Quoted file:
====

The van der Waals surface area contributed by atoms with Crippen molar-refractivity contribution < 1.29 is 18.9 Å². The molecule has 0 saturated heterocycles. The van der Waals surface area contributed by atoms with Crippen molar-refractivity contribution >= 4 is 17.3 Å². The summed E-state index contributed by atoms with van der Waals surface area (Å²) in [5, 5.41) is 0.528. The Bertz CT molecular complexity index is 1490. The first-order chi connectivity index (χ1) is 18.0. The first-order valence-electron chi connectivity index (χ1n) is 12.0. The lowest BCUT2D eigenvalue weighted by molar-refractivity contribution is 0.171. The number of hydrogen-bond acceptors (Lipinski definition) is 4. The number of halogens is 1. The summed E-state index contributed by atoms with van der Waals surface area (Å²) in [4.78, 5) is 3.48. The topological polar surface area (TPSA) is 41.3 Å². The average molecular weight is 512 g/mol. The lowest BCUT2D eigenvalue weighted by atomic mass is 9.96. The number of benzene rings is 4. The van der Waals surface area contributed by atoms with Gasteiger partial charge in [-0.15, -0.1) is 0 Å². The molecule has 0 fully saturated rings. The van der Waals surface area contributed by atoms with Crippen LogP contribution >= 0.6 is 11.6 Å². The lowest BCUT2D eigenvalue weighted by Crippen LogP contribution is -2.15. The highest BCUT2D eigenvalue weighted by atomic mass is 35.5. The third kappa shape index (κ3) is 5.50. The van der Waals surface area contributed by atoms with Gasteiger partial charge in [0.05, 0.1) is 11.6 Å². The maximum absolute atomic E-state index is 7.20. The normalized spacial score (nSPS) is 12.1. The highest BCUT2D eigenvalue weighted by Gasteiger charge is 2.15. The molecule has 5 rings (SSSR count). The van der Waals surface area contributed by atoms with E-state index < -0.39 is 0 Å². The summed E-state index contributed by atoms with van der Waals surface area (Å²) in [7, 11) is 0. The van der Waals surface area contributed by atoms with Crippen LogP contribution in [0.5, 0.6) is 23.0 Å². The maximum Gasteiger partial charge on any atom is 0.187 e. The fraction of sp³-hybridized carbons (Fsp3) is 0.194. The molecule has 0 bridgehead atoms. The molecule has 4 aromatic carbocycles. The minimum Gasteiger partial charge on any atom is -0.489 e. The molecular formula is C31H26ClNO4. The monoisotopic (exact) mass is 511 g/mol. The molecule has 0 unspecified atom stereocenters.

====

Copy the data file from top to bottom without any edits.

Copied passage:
The van der Waals surface area contributed by atoms with Crippen molar-refractivity contribution < 1.29 is 18.9 Å². The molecule has 0 saturated heterocycles. The van der Waals surface area contributed by atoms with Crippen molar-refractivity contribution >= 4 is 17.3 Å². The summed E-state index contributed by atoms with van der Waals surface area (Å²) in [5, 5.41) is 0.528. The Bertz CT molecular complexity index is 1490. The first-order chi connectivity index (χ1) is 18.0. The first-order valence-electron chi connectivity index (χ1n) is 12.0. The lowest BCUT2D eigenvalue weighted by molar-refractivity contribution is 0.171. The number of hydrogen-bond acceptors (Lipinski definition) is 4. The number of halogens is 1. The summed E-state index contributed by atoms with van der Waals surface area (Å²) in [4.78, 5) is 3.48. The topological polar surface area (TPSA) is 41.3 Å². The average molecular weight is 512 g/mol. The lowest BCUT2D eigenvalue weighted by atomic mass is 9.96. The number of benzene rings is 4. The van der Waals surface area contributed by atoms with Gasteiger partial charge in [-0.15, -0.1) is 0 Å². The molecule has 0 fully saturated rings. The van der Waals surface area contributed by atoms with Crippen LogP contribution >= 0.6 is 11.6 Å². The lowest BCUT2D eigenvalue weighted by Crippen LogP contribution is -2.15. The highest BCUT2D eigenvalue weighted by atomic mass is 35.5. The third kappa shape index (κ3) is 5.50. The van der Waals surface area contributed by atoms with Gasteiger partial charge in [0.05, 0.1) is 11.6 Å². The maximum absolute atomic E-state index is 7.20. The normalized spacial score (nSPS) is 12.1. The highest BCUT2D eigenvalue weighted by Gasteiger charge is 2.15. The molecule has 5 rings (SSSR count). The van der Waals surface area contributed by atoms with E-state index < -0.39 is 0 Å². The summed E-state index contributed by atoms with van der Waals surface area (Å²) in [7, 11) is 0. The van der Waals surface area contributed by atoms with Crippen LogP contribution in [0.5, 0.6) is 23.0 Å². The maximum Gasteiger partial charge on any atom is 0.187 e. The fraction of sp³-hybridized carbons (Fsp3) is 0.194. The molecule has 0 bridgehead atoms. The molecule has 4 aromatic carbocycles. The minimum Gasteiger partial charge on any atom is -0.489 e. The molecular formula is C31H26ClNO4. The monoisotopic (exact) mass is 511 g/mol. The molecule has 0 unspecified atom stereocenters.